We climbed the hill through the trees to the prison, and slowly the imposing three-story-high brick walls came into view. All the doors were welded shut, and a walk around the perimeter quickly revealed our options were limited. After all, this was a compound designed to keep the world inside totally separate from what was outside. It was a fortress. But as with all castles, the walls were eventually breached. We found ourselves a well-placed chink in Millbrook’s armor, and into the penitentiary we went.

Inside, the prison was eerily chilly. The thick walls of cinder blocks and reinforced concrete insulated the cold air inside from the warm spring sunshine. One hallway was covered in a layer of ice two inches thick, trapping a fire hose in its grip.  Mid April didn’t seem so bright inside the bone-chillingly cold halls of the prison.

The prison’s maximum security wings were wide open, all the cell doors locked ajar by the last wardens to leave. The slots in the doors would have been the inmates’ only portal to the outside world, save for a window that looked out on the yard. No doubt a depressing way to spend 20 years to life.


Millbrook’s Solitary Confinement wing – known nowadays as a SHU (Special Handling Unit).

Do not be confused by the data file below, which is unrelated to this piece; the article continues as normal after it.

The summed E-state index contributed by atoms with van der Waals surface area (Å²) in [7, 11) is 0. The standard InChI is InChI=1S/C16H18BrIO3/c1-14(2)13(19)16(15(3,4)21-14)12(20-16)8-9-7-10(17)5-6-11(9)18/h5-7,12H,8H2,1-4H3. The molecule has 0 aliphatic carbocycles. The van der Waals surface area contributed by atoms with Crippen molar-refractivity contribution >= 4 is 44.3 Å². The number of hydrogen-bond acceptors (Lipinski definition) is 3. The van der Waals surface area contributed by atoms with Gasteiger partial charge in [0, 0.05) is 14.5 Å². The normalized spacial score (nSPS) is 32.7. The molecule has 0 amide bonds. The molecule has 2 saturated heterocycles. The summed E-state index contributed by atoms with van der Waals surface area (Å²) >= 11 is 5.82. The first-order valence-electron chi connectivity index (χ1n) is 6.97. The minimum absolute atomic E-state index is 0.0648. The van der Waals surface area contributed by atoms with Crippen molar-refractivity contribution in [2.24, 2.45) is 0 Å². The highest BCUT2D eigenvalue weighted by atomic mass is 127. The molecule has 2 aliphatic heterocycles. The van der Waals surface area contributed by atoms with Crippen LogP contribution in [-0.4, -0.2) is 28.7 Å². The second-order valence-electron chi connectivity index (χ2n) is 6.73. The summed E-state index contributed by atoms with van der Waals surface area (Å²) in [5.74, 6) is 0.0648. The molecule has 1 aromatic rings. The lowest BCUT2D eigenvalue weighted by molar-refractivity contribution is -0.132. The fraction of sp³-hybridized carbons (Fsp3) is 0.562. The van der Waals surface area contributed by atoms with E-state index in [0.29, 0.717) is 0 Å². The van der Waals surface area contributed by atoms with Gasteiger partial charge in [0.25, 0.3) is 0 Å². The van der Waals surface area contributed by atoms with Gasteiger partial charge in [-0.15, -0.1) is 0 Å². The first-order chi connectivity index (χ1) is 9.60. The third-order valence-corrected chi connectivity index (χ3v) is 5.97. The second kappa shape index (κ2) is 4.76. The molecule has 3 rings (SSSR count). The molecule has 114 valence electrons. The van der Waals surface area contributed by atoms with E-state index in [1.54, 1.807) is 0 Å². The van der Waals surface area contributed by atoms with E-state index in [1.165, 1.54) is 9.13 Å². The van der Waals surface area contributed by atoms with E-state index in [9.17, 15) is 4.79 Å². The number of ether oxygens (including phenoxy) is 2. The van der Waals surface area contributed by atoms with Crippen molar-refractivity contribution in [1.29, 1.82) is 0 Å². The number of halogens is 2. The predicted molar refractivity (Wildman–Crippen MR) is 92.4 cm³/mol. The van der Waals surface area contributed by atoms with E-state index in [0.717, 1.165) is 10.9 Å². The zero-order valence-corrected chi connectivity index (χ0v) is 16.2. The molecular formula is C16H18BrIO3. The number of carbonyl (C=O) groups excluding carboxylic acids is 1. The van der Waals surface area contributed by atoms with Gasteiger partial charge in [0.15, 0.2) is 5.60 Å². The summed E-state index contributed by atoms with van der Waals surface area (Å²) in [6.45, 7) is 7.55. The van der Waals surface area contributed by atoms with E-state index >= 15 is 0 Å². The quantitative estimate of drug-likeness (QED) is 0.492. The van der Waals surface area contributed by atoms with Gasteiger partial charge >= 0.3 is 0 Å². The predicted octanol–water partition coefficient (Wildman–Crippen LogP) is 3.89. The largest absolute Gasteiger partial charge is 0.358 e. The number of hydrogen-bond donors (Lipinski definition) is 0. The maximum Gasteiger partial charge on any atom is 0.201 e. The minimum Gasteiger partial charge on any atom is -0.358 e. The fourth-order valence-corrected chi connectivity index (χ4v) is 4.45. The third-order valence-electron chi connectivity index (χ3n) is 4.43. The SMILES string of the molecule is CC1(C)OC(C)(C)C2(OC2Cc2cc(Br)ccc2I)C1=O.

The prison was a self-sustaining city of sorts, maintained largely by the inmates themselves as part of the Ontario Plan’s emphasis on rehabilitation through education and vocational training.  Within its walls were kitchens, medical facilities, and a machine shop that, until 2000, made most of Ontario’s license plates.  An equipment malfunction that year left the province short of plates by 100,000 or so.  When three outside workers were brought into the prison to help make up the difference, all sorts of health and safety types cried foul, and the presses fell silent soon after, with production shifting to a private contractor.  It was one more thorn in the side of the wardens, and only added to government pressure to close the facility.